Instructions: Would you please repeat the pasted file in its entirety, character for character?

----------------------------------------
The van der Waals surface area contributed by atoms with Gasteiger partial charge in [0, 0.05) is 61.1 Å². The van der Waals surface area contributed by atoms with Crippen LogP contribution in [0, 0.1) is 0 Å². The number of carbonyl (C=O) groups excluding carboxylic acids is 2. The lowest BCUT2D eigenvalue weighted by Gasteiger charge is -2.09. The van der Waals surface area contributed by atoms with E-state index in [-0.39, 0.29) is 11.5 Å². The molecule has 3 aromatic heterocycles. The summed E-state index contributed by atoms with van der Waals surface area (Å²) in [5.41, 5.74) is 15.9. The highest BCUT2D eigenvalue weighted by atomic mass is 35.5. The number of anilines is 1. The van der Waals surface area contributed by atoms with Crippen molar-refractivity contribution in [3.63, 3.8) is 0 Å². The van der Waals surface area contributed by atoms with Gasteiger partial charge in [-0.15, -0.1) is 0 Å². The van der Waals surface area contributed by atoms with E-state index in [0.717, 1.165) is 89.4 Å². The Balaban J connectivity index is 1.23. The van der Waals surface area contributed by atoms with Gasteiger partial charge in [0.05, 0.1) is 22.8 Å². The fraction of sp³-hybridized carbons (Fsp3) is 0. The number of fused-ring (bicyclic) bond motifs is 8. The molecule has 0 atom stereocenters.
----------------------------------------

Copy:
The van der Waals surface area contributed by atoms with Gasteiger partial charge in [0, 0.05) is 61.1 Å². The van der Waals surface area contributed by atoms with Crippen LogP contribution in [0, 0.1) is 0 Å². The number of carbonyl (C=O) groups excluding carboxylic acids is 2. The lowest BCUT2D eigenvalue weighted by Gasteiger charge is -2.09. The van der Waals surface area contributed by atoms with E-state index in [-0.39, 0.29) is 11.5 Å². The molecule has 3 aromatic heterocycles. The summed E-state index contributed by atoms with van der Waals surface area (Å²) in [5.41, 5.74) is 15.9. The highest BCUT2D eigenvalue weighted by atomic mass is 35.5. The number of anilines is 1. The van der Waals surface area contributed by atoms with Crippen molar-refractivity contribution in [3.63, 3.8) is 0 Å². The van der Waals surface area contributed by atoms with Gasteiger partial charge in [-0.15, -0.1) is 0 Å². The van der Waals surface area contributed by atoms with E-state index in [0.717, 1.165) is 89.4 Å². The Balaban J connectivity index is 1.23. The van der Waals surface area contributed by atoms with Gasteiger partial charge in [0.05, 0.1) is 22.8 Å². The fraction of sp³-hybridized carbons (Fsp3) is 0. The number of fused-ring (bicyclic) bond motifs is 8. The molecule has 0 atom stereocenters.